I am Alison Bick, a designer living in Newquay, Cornwall, UK. The inspiration behind my illustrations comes from my love of nature, birds, daily dog walks, my family’s surfing heritage in Cornwall, vintage swimwear, foraging, beach-combing, the flowers in my garden and visiting botanic gardens. In this post I show you how to design and print a drum lampshade panel.
I use my illustrations to create prints and art cards, lampshades, cushions and gift ware. My designs start off as an idea inside my head, which I then sketch out roughly with pen and ink, watercolour or gouache paints. Once I am happy with the layout, I then turn on my computer and create vector illustrations which can be applied to any surface, whether it is a cushion, lampshade, pocket mirror, paper or fabric.
I apply my illustration skills to designing work that really comes from my heart. Each one of my illustrations has a story behind it that is personal to me, but also is commonplace memory or a shared emotion.
I started making lampshades from my designs last year, in response to customers requests, and they have proved to be a popular addition to my range of products.
I start off my designs as gouache painted sketches. These can be quite rough, but give me a visual starting block from which to then turn my illustrations into vector patterns which can be adapted to print on any surface.
I use Illustrator, as this is the vector programme I’m most familiar with, I’ve been using it for almost 18 years now (but for most of that time for other people’s websites, logos and branding!) There are free alternatives for creating vector images, like Inkscape or Vectr.
When experimenting with fabric printers for my lampshade fabric, I eventually found the easiest way was to download the pdf template from Dannells’ website, and overlay my design. The fabric is very smooth, it doesn’t have a texture and has quite a papery feel to it . The printed result has really strong colours which I love. The beauty of this method is that you know exactly the right position for your print, and there is no wastage in fabric.
First of all, I download the lampshade template PDF from Dannells website, and use that as a guide when creating my lampshade designs. The PDF template has guidelines of where the design should be placed, the bleed marks etc, which help you to lay out the design so that you don’t crop off or overlap (unless that is your intention).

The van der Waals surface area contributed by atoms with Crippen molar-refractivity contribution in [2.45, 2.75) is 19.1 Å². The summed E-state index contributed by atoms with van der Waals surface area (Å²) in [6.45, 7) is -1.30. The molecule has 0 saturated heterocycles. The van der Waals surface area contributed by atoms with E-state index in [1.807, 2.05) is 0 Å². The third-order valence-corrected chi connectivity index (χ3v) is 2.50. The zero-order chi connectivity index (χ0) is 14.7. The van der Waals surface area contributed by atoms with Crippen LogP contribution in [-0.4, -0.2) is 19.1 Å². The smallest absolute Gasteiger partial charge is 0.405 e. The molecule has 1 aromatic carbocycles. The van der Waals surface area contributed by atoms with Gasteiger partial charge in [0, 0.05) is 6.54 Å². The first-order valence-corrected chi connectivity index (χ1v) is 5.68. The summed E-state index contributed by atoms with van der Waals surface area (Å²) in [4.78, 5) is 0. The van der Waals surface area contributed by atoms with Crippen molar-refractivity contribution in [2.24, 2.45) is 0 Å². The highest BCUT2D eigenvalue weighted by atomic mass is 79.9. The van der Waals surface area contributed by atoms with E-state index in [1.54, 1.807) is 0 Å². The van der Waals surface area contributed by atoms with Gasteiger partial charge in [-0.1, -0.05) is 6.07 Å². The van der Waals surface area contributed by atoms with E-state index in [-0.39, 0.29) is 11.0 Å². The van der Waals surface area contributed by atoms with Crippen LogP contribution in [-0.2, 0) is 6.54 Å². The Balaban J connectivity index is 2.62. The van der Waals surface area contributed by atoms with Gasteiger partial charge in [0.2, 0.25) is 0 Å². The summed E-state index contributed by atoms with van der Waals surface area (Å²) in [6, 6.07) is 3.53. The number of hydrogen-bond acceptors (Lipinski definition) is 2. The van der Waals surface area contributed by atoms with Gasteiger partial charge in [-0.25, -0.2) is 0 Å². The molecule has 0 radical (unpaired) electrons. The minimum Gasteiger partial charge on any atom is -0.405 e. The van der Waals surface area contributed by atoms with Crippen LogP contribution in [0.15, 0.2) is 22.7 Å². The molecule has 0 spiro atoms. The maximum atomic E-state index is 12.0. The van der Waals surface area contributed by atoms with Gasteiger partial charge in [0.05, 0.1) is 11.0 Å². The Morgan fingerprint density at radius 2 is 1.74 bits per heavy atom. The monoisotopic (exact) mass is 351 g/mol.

Next I create a new Illustrator file, using the measurements supplied in the template, and save it as 300dpi. I create three layers in Illustrator, one of the Template pdf, which I lock so it doesn’t move, one for Guides, and then one for my design. In the Guides layer, I pull across guides to where the bleed, rolled edges, overlaps are, and then lock the layer. In the design layer, I then layout my design with the guides, and tweak it until I’m happy with how it looks.
I find it really handy to print off a miniature version of the lampshade, and check the overlaps and how the design will eventually look. It is much easier than trying to visualise it from a flat template.
UPLOADING TO DANNELLS
Once I’m happy with the design, I save it as a high resolution (300dpi) RGB jpeg.
Top tip: By saving it as a RGB colour profile rather than CMYK you are more likely to get the colours as they appear on your screen.
Once I have made the payment for a Digital Print, I use the order number as a reference so that my print can be easily identified and matched against the paid order.
You can find the link to upload digital files for print on the lampshades kits section of Dannells’ website. When it has successfully uploaded, you receive a notification, and again you receive another email to say that your print has been downloaded at Dannells, so you know your order is being processed and on the way.
The prints don’t take long to arrive. I always have a little moment of pleasure when I open a package up from Dannells to see how a new print looks.